By offering a forward exchange facility, the central bank gives domestic investors the opportunity to “hedge” the value of their foreign investments by locking in a forward exchange rate. It can thereby encourage offsetting capital outflows. However, this sounds a lot easier in theory than it often is in practice. For one thing, the central bank needs to develop a liquid and well-functioning forward market in foreign exchange. As with other financial instruments, many developing countries lack such well-developed forward markets.

Offering a forward exchange facility can also be risky. To the extent that it exposes the central bank to financial losses, it can have fiscal costs. To avoid such costs, the central bank needs to refrain from offering excessively favorable premiums above the existing interest differentials.

In the long run, the best way to make forward exchange intervention more effective is to encourage the private sector’s demand for forward transactions, enhancing the liquidity and efficiency of the forward market. One method for doing this (as adopted in Korea in 1994) is to relax the documentation criteria (known as the “real demand” principle) for eligibility to make forward transactions. The ceilings on forward transactions can also be raised progressively, in line with an increasing volume of international transactions.

Easing Restrictions on Capital Outflows

A number of developing countries have tried various ways to offset capital inflows by relaxing controls on capital outflows. Relaxing restrictions on outflows may include such measures as easing surrender requirements on foreign exchange earnings, permitting local institutions to make investments abroad, or allowing nondomestic entities to issue local-currency bonds in the domestic market. Such measures will only work, of course, if the restrictions were effective in the first place. If so, then they do offer a number of potential advantages. They can, for instance, increase the overall efficiency of investments made by local institutions, allowing for some international diversification of their portfolios. Exporters can also benefit by being allowed to retain foreign currency earnings abroad, helping them to manage their foreign assets more efficiently. The issuing of bonds by international organizations (such as the International Finance Corporation) may have ancillary advantages too, such as promoting further development of the local financial market. Above all, simplifying the process for remitting profits and income may send a positive signal about the ability to move capital in and out, which may lower the risk premium on all the country’s financial assets.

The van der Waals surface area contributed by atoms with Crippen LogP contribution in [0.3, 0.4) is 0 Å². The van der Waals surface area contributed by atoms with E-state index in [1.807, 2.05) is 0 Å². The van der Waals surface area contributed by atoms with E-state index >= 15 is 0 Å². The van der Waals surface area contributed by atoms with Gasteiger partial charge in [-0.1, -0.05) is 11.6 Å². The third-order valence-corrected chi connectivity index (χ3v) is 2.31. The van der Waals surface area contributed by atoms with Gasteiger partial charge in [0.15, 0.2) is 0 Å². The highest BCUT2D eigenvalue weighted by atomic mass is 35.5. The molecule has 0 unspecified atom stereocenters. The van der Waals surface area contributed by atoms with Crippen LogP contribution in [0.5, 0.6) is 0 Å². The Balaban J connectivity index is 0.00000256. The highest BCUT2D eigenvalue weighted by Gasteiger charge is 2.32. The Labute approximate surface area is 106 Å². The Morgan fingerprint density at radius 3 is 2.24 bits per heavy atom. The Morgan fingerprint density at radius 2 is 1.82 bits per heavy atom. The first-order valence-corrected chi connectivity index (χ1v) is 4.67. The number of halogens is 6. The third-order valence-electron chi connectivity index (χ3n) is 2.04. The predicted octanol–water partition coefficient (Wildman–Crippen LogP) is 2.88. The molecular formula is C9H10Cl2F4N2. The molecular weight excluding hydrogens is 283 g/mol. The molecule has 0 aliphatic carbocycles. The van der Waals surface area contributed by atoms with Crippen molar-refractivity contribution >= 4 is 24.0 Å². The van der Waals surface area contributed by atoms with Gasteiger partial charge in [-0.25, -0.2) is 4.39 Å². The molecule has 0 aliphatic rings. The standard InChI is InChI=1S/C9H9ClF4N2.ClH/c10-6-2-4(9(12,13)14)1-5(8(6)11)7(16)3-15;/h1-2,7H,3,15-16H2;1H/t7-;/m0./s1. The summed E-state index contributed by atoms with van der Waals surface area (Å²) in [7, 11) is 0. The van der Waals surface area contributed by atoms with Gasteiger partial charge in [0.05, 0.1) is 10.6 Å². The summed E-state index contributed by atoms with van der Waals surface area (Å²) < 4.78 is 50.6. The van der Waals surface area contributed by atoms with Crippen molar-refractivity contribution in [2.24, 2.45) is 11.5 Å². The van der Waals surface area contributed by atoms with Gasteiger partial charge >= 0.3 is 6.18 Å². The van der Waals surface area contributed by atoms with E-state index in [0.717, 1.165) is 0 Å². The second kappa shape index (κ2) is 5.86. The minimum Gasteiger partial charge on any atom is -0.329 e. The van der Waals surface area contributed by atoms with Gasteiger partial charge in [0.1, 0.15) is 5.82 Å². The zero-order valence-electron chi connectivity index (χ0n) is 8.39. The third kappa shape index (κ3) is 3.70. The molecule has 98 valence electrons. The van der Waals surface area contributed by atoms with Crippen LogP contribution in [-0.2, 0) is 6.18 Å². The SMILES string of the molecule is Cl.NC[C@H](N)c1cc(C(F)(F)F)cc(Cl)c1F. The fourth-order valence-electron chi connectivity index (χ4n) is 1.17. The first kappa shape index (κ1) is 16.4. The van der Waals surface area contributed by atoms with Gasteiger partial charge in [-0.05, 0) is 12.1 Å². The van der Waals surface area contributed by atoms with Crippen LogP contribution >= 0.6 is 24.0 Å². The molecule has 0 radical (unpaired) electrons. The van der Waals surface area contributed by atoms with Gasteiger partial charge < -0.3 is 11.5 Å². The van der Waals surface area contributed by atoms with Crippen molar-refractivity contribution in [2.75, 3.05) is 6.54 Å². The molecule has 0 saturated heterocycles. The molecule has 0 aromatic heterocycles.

Unfortunately, such measures may also be self-defeating. Simplifying the process for exporting capital, for instance, may of itself increase confidence in the exchange system, encouraging more inflows. Alternatively, in countries that have accumulated large external debts, such changes could exacerbate the threat of a large and prolonged current account deficit.

Variable Deposit Requirements

To discourage capital inflows, recourse has been made by a number of countries to the introduction of a deposit requirement, whereby a certain percentage of foreign currency borrowed by domestic residents must be placed with the central bank in interest-free, non-assignable deposits for a fixed period. This effectively serves as a tax on foreign borrowing. It is akin to a nonremunerated reserve requirement, but denominated and paid in foreign currency. Generally regarded as a form of capital control, it can also be viewed as a sterilization instrument because it directly sterilizes a fraction of capital inflows and, as such, can offset some of the cost of other sterilization measures. Unlike open market operations, it does not have any direct impact on domestic interest rates and so does not directly risk perpetuating the capital inflows. It can also be regarded as market-based, since it is not so extreme as a direct prohibition, like an embargo. Because it affects only the yields or costs of capital inflows, it is generally regarded as superior to direct controls or restrictions on the quantity of capital allowed to flow in.

The percentage and the deposit holding period can be varied, and may be adjusted frequently in response to changing conditions. One major advantage is a built-in feature that penalizes short-term borrowings more severely. Such short-term borrowings are normally considered to be the most destabilizing form of capital inflows. The requirement can also be modified, such as by placing a higher ratio on short-term borrowings, so that its disincentive effect is targeted even more precisely at “hot money” inflows that are seeking short-term gains. The nonremunerated feature of such deposits can help offset the central bank’s operating costs on other sterilization operations. And, by locking up a portion of the capital flowing in, this also reduces the need for other costly sterilization measures.

Despite these considerable advantages, a variable deposit requirement also carries all the disadvantages that go with capital controls. The most obvious is that borrowers will probably seek to circumvent it by seeking out loopholes. It can also misallocate resources. Borrowers may be unable to take advantage of lower interest rates in international markets, for example, because of the extra costs imposed by the deposit requirement. It may also exert an uneven impact on the availability of low-cost funds, penalizing firms that engage in international trade over firms involved only in the domestic market. Some critics also complain that a variable deposit scheme hurts not only “speculative” but also “genuine” investments, because it increases uncertainty for all borrowings in foreign currency.

Whether variable deposit requirements are effective and, if so, whether they work for long are both controversial issues. However, empirical evidence from the six countries studied would suggest that they are at least partially effective. In particular, the evidence would suggest that countries that lack well-developed open market instruments are at least able to buy time by using variable deposit requirements—until they are able to work out whether the inflows are transitory.

Interest Equalization Taxes